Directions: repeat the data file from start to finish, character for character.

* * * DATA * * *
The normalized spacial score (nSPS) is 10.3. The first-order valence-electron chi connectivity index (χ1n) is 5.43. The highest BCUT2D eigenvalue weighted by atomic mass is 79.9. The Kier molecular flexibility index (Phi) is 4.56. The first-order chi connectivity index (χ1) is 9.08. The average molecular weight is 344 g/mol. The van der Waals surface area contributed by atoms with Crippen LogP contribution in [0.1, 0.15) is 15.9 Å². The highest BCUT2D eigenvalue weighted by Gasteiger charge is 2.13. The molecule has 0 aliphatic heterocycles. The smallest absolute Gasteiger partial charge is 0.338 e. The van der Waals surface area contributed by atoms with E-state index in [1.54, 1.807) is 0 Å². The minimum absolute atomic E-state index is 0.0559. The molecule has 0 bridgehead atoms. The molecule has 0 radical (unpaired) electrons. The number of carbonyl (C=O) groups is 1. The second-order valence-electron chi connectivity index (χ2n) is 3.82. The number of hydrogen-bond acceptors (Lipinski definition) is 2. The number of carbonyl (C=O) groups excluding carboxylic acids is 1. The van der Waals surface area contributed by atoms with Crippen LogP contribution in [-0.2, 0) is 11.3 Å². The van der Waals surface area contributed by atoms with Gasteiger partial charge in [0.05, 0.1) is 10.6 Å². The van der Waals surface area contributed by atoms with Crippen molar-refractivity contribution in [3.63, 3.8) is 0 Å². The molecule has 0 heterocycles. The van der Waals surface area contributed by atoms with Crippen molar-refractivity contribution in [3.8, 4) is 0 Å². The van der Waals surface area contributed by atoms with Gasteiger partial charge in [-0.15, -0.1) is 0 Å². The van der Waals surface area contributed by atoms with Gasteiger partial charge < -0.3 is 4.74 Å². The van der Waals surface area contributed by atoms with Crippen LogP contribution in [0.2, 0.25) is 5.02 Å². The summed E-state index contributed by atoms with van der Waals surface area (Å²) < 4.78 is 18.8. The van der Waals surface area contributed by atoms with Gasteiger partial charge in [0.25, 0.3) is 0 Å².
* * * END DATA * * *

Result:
The normalized spacial score (nSPS) is 10.3. The first-order valence-electron chi connectivity index (χ1n) is 5.43. The highest BCUT2D eigenvalue weighted by atomic mass is 79.9. The Kier molecular flexibility index (Phi) is 4.56. The first-order chi connectivity index (χ1) is 9.08. The average molecular weight is 344 g/mol. The van der Waals surface area contributed by atoms with Crippen LogP contribution in [0.1, 0.15) is 15.9 Å². The highest BCUT2D eigenvalue weighted by Gasteiger charge is 2.13. The molecule has 0 aliphatic heterocycles. The smallest absolute Gasteiger partial charge is 0.338 e. The van der Waals surface area contributed by atoms with E-state index in [1.54, 1.807) is 0 Å². The minimum absolute atomic E-state index is 0.0559. The molecule has 0 bridgehead atoms. The molecule has 0 radical (unpaired) electrons. The number of carbonyl (C=O) groups is 1. The second-order valence-electron chi connectivity index (χ2n) is 3.82. The number of hydrogen-bond acceptors (Lipinski definition) is 2. The number of carbonyl (C=O) groups excluding carboxylic acids is 1. The van der Waals surface area contributed by atoms with Crippen LogP contribution in [-0.2, 0) is 11.3 Å². The van der Waals surface area contributed by atoms with Gasteiger partial charge in [0.05, 0.1) is 10.6 Å². The van der Waals surface area contributed by atoms with Crippen molar-refractivity contribution in [3.63, 3.8) is 0 Å². The molecule has 0 heterocycles. The van der Waals surface area contributed by atoms with Crippen molar-refractivity contribution in [3.8, 4) is 0 Å². The van der Waals surface area contributed by atoms with Gasteiger partial charge in [-0.15, -0.1) is 0 Å². The van der Waals surface area contributed by atoms with Gasteiger partial charge < -0.3 is 4.74 Å². The van der Waals surface area contributed by atoms with Crippen LogP contribution in [0.2, 0.25) is 5.02 Å². The summed E-state index contributed by atoms with van der Waals surface area (Å²) < 4.78 is 18.8. The van der Waals surface area contributed by atoms with Gasteiger partial charge in [0.25, 0.3) is 0 Å².